4. Local governments pathways towards the SDGs

Training session

Digital methods to research local democracy with Stefania Milan

The digital environment offers a number of possibilities for research that is COVID-proof. In this session, we will learn about three potential trajectories for research online: a) online ethnography and observational methods, and the challenges of moving to the online sphere (e.g., chat apps…), b) the possibilities offered by open data made available by public administrations and the software(s) to analyse them, and c) how to study the effects of personalization algorithms on social media to test the impact of political microtargeting on, e.g., elections. The session includes a presentation but also group work where participants will have the chance to ”get their hands dirty” in devising a research design for the digital realm.  


Stefania Milan

Associate Professor of New Media and Digital Culture, University of Amsterdam

Day 3

December 16

02:00 – 04:00 AM

Note that this time is for
participants in Asian, Australian, US West coast time zones

13:00 – 15:00

17:00 – 18:30

Training Session

Participatory Video for research and engagement

Crystal Tremblay

Thematic Session

6. Climate action in local governments
7. Governing with integrity and transparency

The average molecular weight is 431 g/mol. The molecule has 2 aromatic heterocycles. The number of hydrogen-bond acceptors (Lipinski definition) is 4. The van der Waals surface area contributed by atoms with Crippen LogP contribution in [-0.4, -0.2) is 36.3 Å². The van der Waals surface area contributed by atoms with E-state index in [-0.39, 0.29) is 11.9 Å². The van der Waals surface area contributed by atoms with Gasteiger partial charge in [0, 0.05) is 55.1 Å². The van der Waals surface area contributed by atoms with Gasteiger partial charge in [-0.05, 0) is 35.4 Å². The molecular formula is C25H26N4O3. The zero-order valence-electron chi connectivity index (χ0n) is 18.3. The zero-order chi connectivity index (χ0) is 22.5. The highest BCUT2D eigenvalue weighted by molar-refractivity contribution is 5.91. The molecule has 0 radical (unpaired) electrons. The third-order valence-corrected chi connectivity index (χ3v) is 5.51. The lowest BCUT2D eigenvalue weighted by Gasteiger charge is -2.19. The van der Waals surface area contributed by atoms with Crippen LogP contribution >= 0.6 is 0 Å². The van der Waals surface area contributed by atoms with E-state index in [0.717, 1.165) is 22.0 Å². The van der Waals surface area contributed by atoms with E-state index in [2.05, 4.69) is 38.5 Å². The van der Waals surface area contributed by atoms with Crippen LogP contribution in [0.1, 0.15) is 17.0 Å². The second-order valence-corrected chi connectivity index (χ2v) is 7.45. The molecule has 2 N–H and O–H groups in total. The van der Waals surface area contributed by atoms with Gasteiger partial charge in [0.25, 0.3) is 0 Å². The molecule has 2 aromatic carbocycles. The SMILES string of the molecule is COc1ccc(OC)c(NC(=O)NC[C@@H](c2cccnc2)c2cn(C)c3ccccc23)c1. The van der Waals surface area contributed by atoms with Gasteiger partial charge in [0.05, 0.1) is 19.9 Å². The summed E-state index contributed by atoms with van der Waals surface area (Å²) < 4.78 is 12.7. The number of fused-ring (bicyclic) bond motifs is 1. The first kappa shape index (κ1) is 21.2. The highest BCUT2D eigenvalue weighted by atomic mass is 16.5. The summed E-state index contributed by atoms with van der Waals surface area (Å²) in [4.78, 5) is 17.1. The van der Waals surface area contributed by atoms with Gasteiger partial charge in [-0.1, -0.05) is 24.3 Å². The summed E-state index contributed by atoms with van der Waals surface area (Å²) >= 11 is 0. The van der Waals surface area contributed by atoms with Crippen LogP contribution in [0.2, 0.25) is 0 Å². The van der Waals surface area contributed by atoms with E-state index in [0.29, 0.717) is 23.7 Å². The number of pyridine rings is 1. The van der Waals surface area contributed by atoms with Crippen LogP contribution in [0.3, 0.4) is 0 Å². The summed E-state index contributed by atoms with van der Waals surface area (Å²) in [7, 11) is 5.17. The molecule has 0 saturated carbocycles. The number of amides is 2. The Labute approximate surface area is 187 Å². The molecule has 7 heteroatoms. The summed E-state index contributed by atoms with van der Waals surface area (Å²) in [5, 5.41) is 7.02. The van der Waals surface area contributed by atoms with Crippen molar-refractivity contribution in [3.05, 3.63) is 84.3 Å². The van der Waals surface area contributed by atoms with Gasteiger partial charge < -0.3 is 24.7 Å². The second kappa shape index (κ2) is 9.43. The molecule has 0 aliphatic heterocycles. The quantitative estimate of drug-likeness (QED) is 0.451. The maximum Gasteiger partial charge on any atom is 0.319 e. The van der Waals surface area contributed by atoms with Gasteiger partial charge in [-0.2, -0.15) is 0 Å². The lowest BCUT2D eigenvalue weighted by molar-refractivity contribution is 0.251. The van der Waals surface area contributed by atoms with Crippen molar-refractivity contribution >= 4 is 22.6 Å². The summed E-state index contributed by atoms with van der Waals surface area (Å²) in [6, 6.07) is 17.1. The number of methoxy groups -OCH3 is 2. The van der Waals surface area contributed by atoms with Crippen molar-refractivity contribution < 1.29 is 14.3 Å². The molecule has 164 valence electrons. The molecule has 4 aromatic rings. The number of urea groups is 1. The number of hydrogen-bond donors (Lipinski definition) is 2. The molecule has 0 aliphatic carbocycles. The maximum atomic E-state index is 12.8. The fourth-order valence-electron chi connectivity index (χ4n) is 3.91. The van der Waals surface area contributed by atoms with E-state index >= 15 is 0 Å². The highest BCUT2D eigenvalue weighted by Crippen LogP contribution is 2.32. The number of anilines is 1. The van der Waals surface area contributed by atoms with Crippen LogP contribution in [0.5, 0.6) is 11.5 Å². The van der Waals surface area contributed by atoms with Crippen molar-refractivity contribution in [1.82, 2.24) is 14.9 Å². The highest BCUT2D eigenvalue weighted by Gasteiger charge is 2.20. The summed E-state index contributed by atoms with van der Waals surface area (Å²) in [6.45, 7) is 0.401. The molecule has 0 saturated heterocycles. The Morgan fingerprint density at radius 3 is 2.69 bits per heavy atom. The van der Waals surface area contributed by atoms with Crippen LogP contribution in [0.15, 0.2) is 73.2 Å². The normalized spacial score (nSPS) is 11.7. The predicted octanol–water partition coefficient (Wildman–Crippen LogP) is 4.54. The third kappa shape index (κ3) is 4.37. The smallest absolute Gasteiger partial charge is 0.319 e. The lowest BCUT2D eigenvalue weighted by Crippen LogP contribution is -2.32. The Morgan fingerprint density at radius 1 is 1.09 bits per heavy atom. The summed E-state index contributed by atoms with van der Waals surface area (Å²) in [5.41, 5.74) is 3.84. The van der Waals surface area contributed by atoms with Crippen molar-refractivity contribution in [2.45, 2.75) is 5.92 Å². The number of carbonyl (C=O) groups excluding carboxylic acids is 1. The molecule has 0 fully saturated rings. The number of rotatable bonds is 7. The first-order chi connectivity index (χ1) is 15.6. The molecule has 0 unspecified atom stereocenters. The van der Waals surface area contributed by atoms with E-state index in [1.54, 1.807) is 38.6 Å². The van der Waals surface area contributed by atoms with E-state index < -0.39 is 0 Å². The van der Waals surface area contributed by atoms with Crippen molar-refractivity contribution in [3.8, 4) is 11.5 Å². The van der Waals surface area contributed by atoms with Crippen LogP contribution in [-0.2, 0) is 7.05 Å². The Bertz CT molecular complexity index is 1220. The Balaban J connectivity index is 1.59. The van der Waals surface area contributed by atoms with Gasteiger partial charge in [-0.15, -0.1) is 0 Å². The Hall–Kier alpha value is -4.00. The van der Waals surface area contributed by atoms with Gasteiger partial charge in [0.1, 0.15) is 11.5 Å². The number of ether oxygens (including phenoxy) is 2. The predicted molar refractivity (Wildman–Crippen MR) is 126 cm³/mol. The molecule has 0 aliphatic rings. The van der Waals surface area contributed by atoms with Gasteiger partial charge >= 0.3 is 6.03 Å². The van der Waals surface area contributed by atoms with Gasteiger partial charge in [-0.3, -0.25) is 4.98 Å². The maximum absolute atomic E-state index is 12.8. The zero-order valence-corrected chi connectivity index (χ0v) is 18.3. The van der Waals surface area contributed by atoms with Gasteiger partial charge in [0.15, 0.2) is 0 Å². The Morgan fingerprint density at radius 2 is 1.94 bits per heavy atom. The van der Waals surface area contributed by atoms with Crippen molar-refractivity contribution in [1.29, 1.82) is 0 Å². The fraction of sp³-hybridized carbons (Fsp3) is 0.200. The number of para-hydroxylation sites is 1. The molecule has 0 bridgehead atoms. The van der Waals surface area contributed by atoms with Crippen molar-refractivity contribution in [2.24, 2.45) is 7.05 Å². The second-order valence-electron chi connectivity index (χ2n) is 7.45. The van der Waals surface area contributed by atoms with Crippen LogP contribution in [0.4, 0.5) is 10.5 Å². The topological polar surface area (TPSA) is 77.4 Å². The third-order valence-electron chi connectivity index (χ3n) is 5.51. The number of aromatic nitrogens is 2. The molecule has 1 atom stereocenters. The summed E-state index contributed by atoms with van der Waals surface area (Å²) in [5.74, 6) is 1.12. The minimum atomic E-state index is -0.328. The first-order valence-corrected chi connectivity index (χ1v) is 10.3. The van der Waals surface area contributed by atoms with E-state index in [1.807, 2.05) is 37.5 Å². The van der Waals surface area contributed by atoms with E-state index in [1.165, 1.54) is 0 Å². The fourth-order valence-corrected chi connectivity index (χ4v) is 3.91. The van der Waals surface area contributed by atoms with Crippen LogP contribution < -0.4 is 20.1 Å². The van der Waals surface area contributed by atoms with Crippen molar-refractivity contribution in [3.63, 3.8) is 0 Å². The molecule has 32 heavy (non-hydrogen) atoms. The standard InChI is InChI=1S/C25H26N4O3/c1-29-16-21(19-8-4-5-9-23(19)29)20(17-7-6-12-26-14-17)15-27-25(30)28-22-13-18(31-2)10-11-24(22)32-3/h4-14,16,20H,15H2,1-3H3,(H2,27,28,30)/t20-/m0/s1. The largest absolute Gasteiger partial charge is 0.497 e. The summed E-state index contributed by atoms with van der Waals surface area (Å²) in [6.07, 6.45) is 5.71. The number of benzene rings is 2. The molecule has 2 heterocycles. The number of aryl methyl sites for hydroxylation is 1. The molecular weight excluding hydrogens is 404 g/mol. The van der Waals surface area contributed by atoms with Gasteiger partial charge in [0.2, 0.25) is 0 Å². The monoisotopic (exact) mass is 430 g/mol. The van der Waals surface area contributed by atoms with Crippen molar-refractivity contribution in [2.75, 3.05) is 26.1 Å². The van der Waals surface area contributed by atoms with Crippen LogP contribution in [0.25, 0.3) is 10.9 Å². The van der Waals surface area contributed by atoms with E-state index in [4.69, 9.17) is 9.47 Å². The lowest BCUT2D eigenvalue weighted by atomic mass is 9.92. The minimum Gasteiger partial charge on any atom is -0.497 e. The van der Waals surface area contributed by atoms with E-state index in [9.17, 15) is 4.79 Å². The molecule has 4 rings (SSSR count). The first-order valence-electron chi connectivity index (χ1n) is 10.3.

8. Covid 19 and Local Democracy

Training Session

Netnography for the COVID Age with Professor Robert Kozinets

In this session, Prof Kozinets introduces and explains netnography, casting the discussion at a pragmatic level appropriate to junior and senior academic researchers. The goal of the session is to better understand, and perhaps utilize, some of these qualitative research techniques. Elements covered in this session will help participants understand ways that researchers have been adapting to the new contingencies of the age of COVID-19 including an advance peek at the upcoming edited netnography volume about its adaptations across academic and practice fields.

The final part of the session will be interactive, featuring a short, focused exercise, and discussion that can help researchers get started with their own netnographic research project.


Professor Robert Kozinets

Day 4


December 17

12:45 – 14:00

(session 1)

14:15 – 15:15

(session 2)

Day 5

December 18

13:00 – 15:00

Concluding Speach

Beyond the Hype: Leveraging Data and Technology for
Local Democracy.


Tiago Carneiro Peixoto, Governance Specialist, The World Bank

Download the programme here

Background to this year’s theme

2020 has been characterized by disruptions, all of which are simultaneously global and local. The global spread of Covid-19 has very different local level ramifications and responses everywhere, depending on geography and socioeconomic context. Local governments are simultaneously challenged by the climate crises, the rise of protest and civil unrest, increase racial, gender and class inequality, and the decline in human rights protections, among others. Parallel to this, citizens in many countries, and many cities, have been taking to the streets to protest unjust treatment by the authorities. These protests have been local in their focus but global in their scope and have opened up the space for the re-imagining of citizen engagement.